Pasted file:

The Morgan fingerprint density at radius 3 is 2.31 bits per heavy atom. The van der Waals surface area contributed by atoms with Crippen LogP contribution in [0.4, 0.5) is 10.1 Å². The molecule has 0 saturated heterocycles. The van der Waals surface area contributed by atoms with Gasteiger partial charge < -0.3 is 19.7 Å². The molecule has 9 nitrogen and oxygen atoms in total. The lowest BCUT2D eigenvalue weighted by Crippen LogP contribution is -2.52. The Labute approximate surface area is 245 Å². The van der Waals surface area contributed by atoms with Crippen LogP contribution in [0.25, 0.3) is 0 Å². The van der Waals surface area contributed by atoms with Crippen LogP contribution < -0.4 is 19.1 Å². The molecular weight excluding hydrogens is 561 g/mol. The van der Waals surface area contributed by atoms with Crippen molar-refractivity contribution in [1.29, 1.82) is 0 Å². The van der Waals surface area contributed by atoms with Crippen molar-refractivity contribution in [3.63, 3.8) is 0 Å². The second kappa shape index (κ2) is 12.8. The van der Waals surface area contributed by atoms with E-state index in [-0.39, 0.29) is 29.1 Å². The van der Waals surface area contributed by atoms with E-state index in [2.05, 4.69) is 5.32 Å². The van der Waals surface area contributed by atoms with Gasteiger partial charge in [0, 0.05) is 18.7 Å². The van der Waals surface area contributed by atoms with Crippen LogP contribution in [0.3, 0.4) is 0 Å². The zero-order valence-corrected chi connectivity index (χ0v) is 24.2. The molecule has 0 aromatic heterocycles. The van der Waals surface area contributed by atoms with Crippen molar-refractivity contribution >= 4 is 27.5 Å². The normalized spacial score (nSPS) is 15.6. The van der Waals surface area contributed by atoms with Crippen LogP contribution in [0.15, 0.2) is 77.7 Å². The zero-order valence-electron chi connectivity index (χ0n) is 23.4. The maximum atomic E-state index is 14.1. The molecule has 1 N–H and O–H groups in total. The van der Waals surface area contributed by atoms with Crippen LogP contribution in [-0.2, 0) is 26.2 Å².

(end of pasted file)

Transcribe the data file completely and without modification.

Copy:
The Morgan fingerprint density at radius 3 is 2.31 bits per heavy atom. The van der Waals surface area contributed by atoms with Crippen LogP contribution in [0.4, 0.5) is 10.1 Å². The molecule has 0 saturated heterocycles. The van der Waals surface area contributed by atoms with Gasteiger partial charge < -0.3 is 19.7 Å². The molecule has 9 nitrogen and oxygen atoms in total. The lowest BCUT2D eigenvalue weighted by Crippen LogP contribution is -2.52. The Labute approximate surface area is 245 Å². The van der Waals surface area contributed by atoms with Crippen LogP contribution in [0.25, 0.3) is 0 Å². The van der Waals surface area contributed by atoms with Crippen LogP contribution < -0.4 is 19.1 Å². The molecular weight excluding hydrogens is 561 g/mol. The van der Waals surface area contributed by atoms with Crippen molar-refractivity contribution in [1.29, 1.82) is 0 Å². The van der Waals surface area contributed by atoms with Crippen molar-refractivity contribution in [3.63, 3.8) is 0 Å². The second kappa shape index (κ2) is 12.8. The van der Waals surface area contributed by atoms with E-state index in [-0.39, 0.29) is 29.1 Å². The van der Waals surface area contributed by atoms with E-state index in [2.05, 4.69) is 5.32 Å². The van der Waals surface area contributed by atoms with Gasteiger partial charge in [0, 0.05) is 18.7 Å². The van der Waals surface area contributed by atoms with Crippen LogP contribution in [0.3, 0.4) is 0 Å². The zero-order valence-corrected chi connectivity index (χ0v) is 24.2. The molecule has 0 aromatic heterocycles. The van der Waals surface area contributed by atoms with Crippen molar-refractivity contribution >= 4 is 27.5 Å². The normalized spacial score (nSPS) is 15.6. The van der Waals surface area contributed by atoms with Crippen LogP contribution in [0.15, 0.2) is 77.7 Å². The zero-order valence-electron chi connectivity index (χ0n) is 23.4. The maximum atomic E-state index is 14.1. The molecule has 1 N–H and O–H groups in total. The van der Waals surface area contributed by atoms with Crippen LogP contribution in [-0.2, 0) is 26.2 Å².